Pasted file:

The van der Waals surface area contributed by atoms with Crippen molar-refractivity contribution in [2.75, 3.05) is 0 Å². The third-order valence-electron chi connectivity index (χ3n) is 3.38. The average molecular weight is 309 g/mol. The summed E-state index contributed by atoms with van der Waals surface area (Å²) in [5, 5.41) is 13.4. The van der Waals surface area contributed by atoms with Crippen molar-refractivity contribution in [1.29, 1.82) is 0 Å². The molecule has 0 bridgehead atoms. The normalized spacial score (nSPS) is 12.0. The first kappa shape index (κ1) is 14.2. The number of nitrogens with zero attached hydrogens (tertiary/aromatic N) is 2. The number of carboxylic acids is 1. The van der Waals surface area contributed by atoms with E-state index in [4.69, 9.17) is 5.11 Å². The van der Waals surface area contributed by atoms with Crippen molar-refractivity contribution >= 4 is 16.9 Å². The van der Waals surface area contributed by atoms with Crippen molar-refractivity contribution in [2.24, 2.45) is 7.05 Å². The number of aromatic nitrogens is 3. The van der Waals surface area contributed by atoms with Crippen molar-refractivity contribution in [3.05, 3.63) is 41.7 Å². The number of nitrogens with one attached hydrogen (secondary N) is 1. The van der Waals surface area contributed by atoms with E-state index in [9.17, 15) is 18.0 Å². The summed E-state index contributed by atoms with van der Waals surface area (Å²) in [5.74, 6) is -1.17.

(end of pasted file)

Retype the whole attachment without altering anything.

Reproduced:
The van der Waals surface area contributed by atoms with Crippen molar-refractivity contribution in [2.75, 3.05) is 0 Å². The third-order valence-electron chi connectivity index (χ3n) is 3.38. The average molecular weight is 309 g/mol. The summed E-state index contributed by atoms with van der Waals surface area (Å²) in [5, 5.41) is 13.4. The van der Waals surface area contributed by atoms with Crippen molar-refractivity contribution in [1.29, 1.82) is 0 Å². The molecule has 0 bridgehead atoms. The normalized spacial score (nSPS) is 12.0. The first kappa shape index (κ1) is 14.2. The number of nitrogens with zero attached hydrogens (tertiary/aromatic N) is 2. The number of carboxylic acids is 1. The van der Waals surface area contributed by atoms with E-state index in [4.69, 9.17) is 5.11 Å². The van der Waals surface area contributed by atoms with Crippen molar-refractivity contribution >= 4 is 16.9 Å². The van der Waals surface area contributed by atoms with Crippen molar-refractivity contribution in [2.24, 2.45) is 7.05 Å². The number of aromatic nitrogens is 3. The van der Waals surface area contributed by atoms with Crippen molar-refractivity contribution in [3.05, 3.63) is 41.7 Å². The number of nitrogens with one attached hydrogen (secondary N) is 1. The van der Waals surface area contributed by atoms with E-state index in [9.17, 15) is 18.0 Å². The summed E-state index contributed by atoms with van der Waals surface area (Å²) in [5.74, 6) is -1.17.